Visitors generally accept there will be some controlled risk to their own health and safety when they arrive at a theme park looking forward to the adrenaline rush and excitement that they can expect from the rides as they whizz around at speed or complete a sudden stomach churning drop. Each ride generally carries some health and safety advice about height and weight, where applicable, and will often warn those of a nervous disposition, with recognised health conditions or simply those pregnant or disabled, against riding. It is for the individual to heed these warnings and choose their rides carefully and within their limits. I for one, as someone who is terrified of heights, know my limits and you’ll never see me on a rollercoaster that goes too high or on a ‘loop the loop’! However, sometimes tragedy occurs when the rules are not followed and avoidable risks are taken. Take the recent incident on ‘Splash Canyon’ at Drayton Manor Park for example. Earlier this year, an 11 year old girl was thrown from this water ride when she tried to move to another seat. The dingy hit a rapid at the same time causing her to lose balance and be thrown into the water. Having ridden the same ride many times myself, I know the ride conditions and am aware that the warnings are clearly stated to remain seated at all times. However, it may be that upon further review, seatbelts or an alternative safety system could now be installed to ensure that lessons are learnt from this tragic event.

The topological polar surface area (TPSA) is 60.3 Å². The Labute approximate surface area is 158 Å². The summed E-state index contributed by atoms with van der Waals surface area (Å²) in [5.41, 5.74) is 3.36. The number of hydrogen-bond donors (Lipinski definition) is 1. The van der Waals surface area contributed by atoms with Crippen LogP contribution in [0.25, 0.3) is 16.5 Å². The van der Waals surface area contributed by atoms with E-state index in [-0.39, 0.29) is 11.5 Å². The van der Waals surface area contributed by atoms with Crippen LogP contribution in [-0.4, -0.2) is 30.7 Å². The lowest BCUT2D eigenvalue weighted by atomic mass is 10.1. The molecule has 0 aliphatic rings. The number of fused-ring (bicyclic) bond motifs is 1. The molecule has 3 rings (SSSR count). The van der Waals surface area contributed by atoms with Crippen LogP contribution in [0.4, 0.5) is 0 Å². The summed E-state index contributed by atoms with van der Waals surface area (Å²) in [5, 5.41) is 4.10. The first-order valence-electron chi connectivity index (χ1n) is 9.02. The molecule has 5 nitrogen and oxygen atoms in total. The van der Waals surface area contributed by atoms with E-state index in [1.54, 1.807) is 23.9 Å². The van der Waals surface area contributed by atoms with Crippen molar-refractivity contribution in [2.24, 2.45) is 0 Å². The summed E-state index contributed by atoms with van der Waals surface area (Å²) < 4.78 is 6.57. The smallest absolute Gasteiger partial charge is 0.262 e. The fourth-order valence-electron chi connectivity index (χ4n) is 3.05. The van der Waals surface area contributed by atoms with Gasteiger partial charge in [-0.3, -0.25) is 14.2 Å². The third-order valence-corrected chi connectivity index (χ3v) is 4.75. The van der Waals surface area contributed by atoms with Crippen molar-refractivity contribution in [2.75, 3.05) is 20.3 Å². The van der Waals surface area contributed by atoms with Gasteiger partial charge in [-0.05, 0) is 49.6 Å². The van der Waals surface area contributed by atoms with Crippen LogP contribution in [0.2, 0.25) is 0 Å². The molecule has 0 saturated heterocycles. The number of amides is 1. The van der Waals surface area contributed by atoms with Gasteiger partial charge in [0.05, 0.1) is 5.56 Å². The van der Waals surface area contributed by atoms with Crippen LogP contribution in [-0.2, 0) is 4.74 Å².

Whilst there have been serious theme park accidents widely reported in recent years, the chance of being injured on a theme park ride is quoted as 1 in 24million. When you think of the visiting footfall around the theme parks as above, the risk is minimal when compared to a 1 in 11million chance of being in a plane crash or 1 in 10million chance of being struck by lightning. On that basis, if you carefully read and follow the guidance which the parks issue about their rides, the chances of being involved in a theme park ride accident are very slim.
However, if you are injured in a theme park, whether on a ride or involved in a more common incident on the premises, you should always ensure that an accident report is completed and seek any first aid or medical treatment as soon as possible. It is important that theme parks and the HSE can keep accurate records of any incidents to allow them to continually monitor safety standards and to work together with the owners and operators to ensure that your lasting memories of a trip to a theme park are of a fun filled day out and not a traumatic day to forget.
Lynsay McFarlane is a Solicitor in our specialist Personal Injury team. If you have been involved in an accident whilst at a theme park or tourist attraction, please contact Lynsay on 01382 346792 or email email@example.com or contact any member of the Personal Injury team on 0800 731 8434 who will be pleased to assist further.
Categories: Personal Injury